Little Sid: The Tiny Prince Who Became Buddha

Little Sid: The Tiny Prince Who Became Buddha

In this charming and accessible picture book, Ian Lendler and Xanthe Bouma offer a heart-warming account of the childhood of the Buddha.A spoiled young prince, Siddhartha got everything he ever asked for, until he asked for what couldn’t be given ― happiness.Join Little Sid as he sets off on a journey of discovery and encounters mysterious wise-folk, terrifying tigers, and...

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Title:Little Sid: The Tiny Prince Who Became Buddha
Author:Ian Lendler
Rating:
Edition Language:English

Little Sid: The Tiny Prince Who Became Buddha Reviews

  • Ryan

    I am giving this book 5 stars. While I know that Buddhism is a practice of mindfulness and meditation in search of awakening, I never really knew how it started. Well, this book taught me a lesson. The story is simple, but one that I think will resonate with many children today. While the story is the Buddha story, it’s not a religious story, more of a family and community story. Plus the artwork is AMAZING. The color work is gorgeous. I want pages to frame and hang on my wall.

  • Jeimy

    Gorgeously illustrated biography of Siddhartha Gautama's early years.

  • Amber Webb

    The story of Sid is an all too familiar tale for many children. Parents would rather buy gifts and items than be present in their life. The story of Little Sid and his family was a wonderful reminder for parents to be present in the lives of their children and a reminder to children to speak up and ask for what they really want. I can't wait to share this story with my students and their families. I also appreciate the origins in the back of the book.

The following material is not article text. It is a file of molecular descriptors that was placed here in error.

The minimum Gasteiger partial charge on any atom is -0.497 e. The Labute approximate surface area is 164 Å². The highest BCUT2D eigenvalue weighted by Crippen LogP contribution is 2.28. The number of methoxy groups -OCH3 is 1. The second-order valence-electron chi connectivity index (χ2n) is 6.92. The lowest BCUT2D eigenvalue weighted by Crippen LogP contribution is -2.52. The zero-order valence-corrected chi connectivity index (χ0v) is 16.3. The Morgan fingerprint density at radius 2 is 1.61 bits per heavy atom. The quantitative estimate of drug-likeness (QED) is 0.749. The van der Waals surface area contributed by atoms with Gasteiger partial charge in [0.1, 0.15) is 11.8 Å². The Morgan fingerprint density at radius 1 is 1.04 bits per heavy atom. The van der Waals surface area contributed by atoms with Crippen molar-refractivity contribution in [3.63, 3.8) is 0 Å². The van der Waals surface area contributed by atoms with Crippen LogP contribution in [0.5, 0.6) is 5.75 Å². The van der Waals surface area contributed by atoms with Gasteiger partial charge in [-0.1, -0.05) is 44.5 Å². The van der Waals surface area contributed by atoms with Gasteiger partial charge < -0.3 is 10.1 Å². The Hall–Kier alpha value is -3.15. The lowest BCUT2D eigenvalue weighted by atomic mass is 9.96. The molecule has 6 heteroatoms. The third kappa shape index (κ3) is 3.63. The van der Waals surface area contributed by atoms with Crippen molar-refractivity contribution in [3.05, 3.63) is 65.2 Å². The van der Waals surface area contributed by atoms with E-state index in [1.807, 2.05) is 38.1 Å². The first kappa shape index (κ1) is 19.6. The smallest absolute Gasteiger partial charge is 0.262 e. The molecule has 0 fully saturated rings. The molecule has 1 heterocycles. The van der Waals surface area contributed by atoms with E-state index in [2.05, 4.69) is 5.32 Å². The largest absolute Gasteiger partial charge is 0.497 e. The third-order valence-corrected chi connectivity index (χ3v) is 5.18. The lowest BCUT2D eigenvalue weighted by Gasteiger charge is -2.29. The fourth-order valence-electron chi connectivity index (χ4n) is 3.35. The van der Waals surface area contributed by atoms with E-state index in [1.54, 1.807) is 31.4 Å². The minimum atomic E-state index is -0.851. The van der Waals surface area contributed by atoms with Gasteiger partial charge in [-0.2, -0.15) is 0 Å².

• Kelly Gunderman

    Check out this, other reviews, and more fun bookish things on my young adult book blog,

    Religion fascinates me. All religions - I love learning about them. Because I love learning about them, I also wan

    Check out this, other reviews, and more fun bookish things on my young adult book blog,

    Religion fascinates me. All religions - I love learning about them. Because I love learning about them, I also want my children to grow up with an interest in religions - not only whichever religion they choose when they get older, but the religions of other people around the world. It's important to know at least a few things about them I think, and

    is a great way to teach even very young children about Buddhism.

    I'm conflicted about what to talk about first when it comes to this book - there is so much to love about it. The artwork, the writing, the story - it's all something to be cherished and makes for great story time with children or a refreshing read for yourself.